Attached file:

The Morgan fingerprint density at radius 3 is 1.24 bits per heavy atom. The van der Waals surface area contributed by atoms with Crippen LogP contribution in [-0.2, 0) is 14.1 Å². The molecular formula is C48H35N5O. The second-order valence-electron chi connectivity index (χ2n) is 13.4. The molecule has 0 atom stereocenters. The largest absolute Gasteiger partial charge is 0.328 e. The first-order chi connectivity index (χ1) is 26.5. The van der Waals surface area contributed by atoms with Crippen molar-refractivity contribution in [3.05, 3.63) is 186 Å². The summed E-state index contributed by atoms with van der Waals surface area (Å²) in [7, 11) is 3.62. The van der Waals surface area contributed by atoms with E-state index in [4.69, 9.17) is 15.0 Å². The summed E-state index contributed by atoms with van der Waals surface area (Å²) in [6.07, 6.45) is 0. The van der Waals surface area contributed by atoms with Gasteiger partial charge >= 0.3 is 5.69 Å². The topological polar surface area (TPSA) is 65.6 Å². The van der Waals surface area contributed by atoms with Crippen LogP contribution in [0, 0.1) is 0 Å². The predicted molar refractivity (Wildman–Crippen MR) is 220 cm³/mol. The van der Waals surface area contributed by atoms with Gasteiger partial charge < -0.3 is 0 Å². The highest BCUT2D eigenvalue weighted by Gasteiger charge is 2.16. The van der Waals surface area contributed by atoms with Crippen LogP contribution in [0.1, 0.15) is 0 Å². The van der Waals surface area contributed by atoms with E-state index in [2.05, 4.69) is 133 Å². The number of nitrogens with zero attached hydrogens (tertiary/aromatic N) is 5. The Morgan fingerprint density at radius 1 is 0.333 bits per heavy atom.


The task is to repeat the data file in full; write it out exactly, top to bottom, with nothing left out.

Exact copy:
The Morgan fingerprint density at radius 3 is 1.24 bits per heavy atom. The van der Waals surface area contributed by atoms with Crippen LogP contribution in [-0.2, 0) is 14.1 Å². The molecular formula is C48H35N5O. The second-order valence-electron chi connectivity index (χ2n) is 13.4. The molecule has 0 atom stereocenters. The largest absolute Gasteiger partial charge is 0.328 e. The first-order chi connectivity index (χ1) is 26.5. The van der Waals surface area contributed by atoms with Crippen molar-refractivity contribution in [3.05, 3.63) is 186 Å². The summed E-state index contributed by atoms with van der Waals surface area (Å²) in [7, 11) is 3.62. The van der Waals surface area contributed by atoms with E-state index in [4.69, 9.17) is 15.0 Å². The summed E-state index contributed by atoms with van der Waals surface area (Å²) in [6.07, 6.45) is 0. The van der Waals surface area contributed by atoms with Gasteiger partial charge >= 0.3 is 5.69 Å². The topological polar surface area (TPSA) is 65.6 Å². The van der Waals surface area contributed by atoms with Crippen LogP contribution in [0, 0.1) is 0 Å². The predicted molar refractivity (Wildman–Crippen MR) is 220 cm³/mol. The van der Waals surface area contributed by atoms with Gasteiger partial charge < -0.3 is 0 Å². The highest BCUT2D eigenvalue weighted by Gasteiger charge is 2.16. The van der Waals surface area contributed by atoms with Crippen LogP contribution in [0.1, 0.15) is 0 Å². The van der Waals surface area contributed by atoms with E-state index in [2.05, 4.69) is 133 Å². The number of nitrogens with zero attached hydrogens (tertiary/aromatic N) is 5. The Morgan fingerprint density at radius 1 is 0.333 bits per heavy atom.